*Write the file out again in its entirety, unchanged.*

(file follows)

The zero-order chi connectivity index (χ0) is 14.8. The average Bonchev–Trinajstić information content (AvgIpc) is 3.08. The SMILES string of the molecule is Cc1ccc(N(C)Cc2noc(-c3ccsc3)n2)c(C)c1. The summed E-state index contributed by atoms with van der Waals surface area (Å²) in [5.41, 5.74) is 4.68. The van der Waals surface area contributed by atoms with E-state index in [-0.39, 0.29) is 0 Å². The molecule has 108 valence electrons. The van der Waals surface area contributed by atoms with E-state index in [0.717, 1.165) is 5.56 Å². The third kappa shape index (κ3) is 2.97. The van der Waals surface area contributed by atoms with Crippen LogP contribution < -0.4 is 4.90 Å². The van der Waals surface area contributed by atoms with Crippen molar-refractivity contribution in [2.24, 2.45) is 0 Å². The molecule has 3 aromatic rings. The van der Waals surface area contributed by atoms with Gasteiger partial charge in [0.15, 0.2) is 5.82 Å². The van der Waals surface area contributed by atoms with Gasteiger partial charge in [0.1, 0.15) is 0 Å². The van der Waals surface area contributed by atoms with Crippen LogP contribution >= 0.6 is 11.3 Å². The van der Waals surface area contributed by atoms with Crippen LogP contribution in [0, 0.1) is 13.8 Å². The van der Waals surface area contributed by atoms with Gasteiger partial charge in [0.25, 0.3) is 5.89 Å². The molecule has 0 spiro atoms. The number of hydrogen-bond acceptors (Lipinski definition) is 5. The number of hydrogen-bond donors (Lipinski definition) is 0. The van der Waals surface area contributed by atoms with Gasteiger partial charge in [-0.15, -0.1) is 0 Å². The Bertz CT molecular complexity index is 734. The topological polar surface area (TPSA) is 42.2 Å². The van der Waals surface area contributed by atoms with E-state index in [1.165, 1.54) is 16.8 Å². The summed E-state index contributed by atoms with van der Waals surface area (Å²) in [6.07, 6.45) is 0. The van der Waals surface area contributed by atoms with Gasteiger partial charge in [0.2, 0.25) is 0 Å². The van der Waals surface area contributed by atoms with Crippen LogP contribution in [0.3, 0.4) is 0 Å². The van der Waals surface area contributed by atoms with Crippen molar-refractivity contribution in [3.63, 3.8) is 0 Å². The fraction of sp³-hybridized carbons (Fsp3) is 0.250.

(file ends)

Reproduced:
The zero-order chi connectivity index (χ0) is 14.8. The average Bonchev–Trinajstić information content (AvgIpc) is 3.08. The SMILES string of the molecule is Cc1ccc(N(C)Cc2noc(-c3ccsc3)n2)c(C)c1. The summed E-state index contributed by atoms with van der Waals surface area (Å²) in [5.41, 5.74) is 4.68. The van der Waals surface area contributed by atoms with E-state index in [-0.39, 0.29) is 0 Å². The molecule has 108 valence electrons. The van der Waals surface area contributed by atoms with E-state index in [0.717, 1.165) is 5.56 Å². The third kappa shape index (κ3) is 2.97. The van der Waals surface area contributed by atoms with Crippen LogP contribution < -0.4 is 4.90 Å². The van der Waals surface area contributed by atoms with Crippen molar-refractivity contribution in [2.24, 2.45) is 0 Å². The molecule has 3 aromatic rings. The van der Waals surface area contributed by atoms with Gasteiger partial charge in [0.15, 0.2) is 5.82 Å². The van der Waals surface area contributed by atoms with Gasteiger partial charge in [0.1, 0.15) is 0 Å². The van der Waals surface area contributed by atoms with Crippen LogP contribution >= 0.6 is 11.3 Å². The van der Waals surface area contributed by atoms with Crippen LogP contribution in [0, 0.1) is 13.8 Å². The van der Waals surface area contributed by atoms with Gasteiger partial charge in [0.25, 0.3) is 5.89 Å². The molecule has 0 spiro atoms. The number of hydrogen-bond acceptors (Lipinski definition) is 5. The number of hydrogen-bond donors (Lipinski definition) is 0. The van der Waals surface area contributed by atoms with Gasteiger partial charge in [-0.15, -0.1) is 0 Å². The Bertz CT molecular complexity index is 734. The topological polar surface area (TPSA) is 42.2 Å². The van der Waals surface area contributed by atoms with E-state index in [1.165, 1.54) is 16.8 Å². The summed E-state index contributed by atoms with van der Waals surface area (Å²) in [6.07, 6.45) is 0. The van der Waals surface area contributed by atoms with Gasteiger partial charge in [0.2, 0.25) is 0 Å². The van der Waals surface area contributed by atoms with Crippen LogP contribution in [0.3, 0.4) is 0 Å². The van der Waals surface area contributed by atoms with Crippen molar-refractivity contribution in [3.63, 3.8) is 0 Å². The fraction of sp³-hybridized carbons (Fsp3) is 0.250.